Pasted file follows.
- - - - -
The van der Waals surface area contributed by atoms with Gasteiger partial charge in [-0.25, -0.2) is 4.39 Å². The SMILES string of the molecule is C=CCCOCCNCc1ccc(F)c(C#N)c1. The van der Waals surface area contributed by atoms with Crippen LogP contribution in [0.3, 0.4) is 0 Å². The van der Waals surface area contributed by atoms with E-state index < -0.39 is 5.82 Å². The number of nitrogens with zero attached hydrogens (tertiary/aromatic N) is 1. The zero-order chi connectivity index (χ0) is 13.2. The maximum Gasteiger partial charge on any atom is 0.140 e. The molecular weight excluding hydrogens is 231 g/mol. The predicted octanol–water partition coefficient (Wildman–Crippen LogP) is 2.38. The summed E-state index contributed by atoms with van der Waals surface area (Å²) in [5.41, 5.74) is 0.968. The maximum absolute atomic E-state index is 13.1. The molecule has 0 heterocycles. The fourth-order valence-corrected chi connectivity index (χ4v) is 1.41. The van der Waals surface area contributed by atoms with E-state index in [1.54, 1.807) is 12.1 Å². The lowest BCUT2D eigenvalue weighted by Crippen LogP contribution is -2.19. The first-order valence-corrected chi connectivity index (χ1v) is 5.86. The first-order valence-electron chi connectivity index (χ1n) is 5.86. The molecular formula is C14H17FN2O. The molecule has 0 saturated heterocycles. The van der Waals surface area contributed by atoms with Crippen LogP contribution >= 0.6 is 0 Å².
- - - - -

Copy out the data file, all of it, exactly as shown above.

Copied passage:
The van der Waals surface area contributed by atoms with Gasteiger partial charge in [-0.25, -0.2) is 4.39 Å². The SMILES string of the molecule is C=CCCOCCNCc1ccc(F)c(C#N)c1. The van der Waals surface area contributed by atoms with Crippen LogP contribution in [0.3, 0.4) is 0 Å². The van der Waals surface area contributed by atoms with E-state index < -0.39 is 5.82 Å². The number of nitrogens with zero attached hydrogens (tertiary/aromatic N) is 1. The zero-order chi connectivity index (χ0) is 13.2. The maximum Gasteiger partial charge on any atom is 0.140 e. The molecular weight excluding hydrogens is 231 g/mol. The predicted octanol–water partition coefficient (Wildman–Crippen LogP) is 2.38. The summed E-state index contributed by atoms with van der Waals surface area (Å²) in [5.41, 5.74) is 0.968. The maximum absolute atomic E-state index is 13.1. The molecule has 0 heterocycles. The fourth-order valence-corrected chi connectivity index (χ4v) is 1.41. The van der Waals surface area contributed by atoms with E-state index in [1.54, 1.807) is 12.1 Å². The lowest BCUT2D eigenvalue weighted by Crippen LogP contribution is -2.19. The first-order valence-corrected chi connectivity index (χ1v) is 5.86. The first-order valence-electron chi connectivity index (χ1n) is 5.86. The molecular formula is C14H17FN2O. The molecule has 0 saturated heterocycles. The van der Waals surface area contributed by atoms with Crippen LogP contribution >= 0.6 is 0 Å².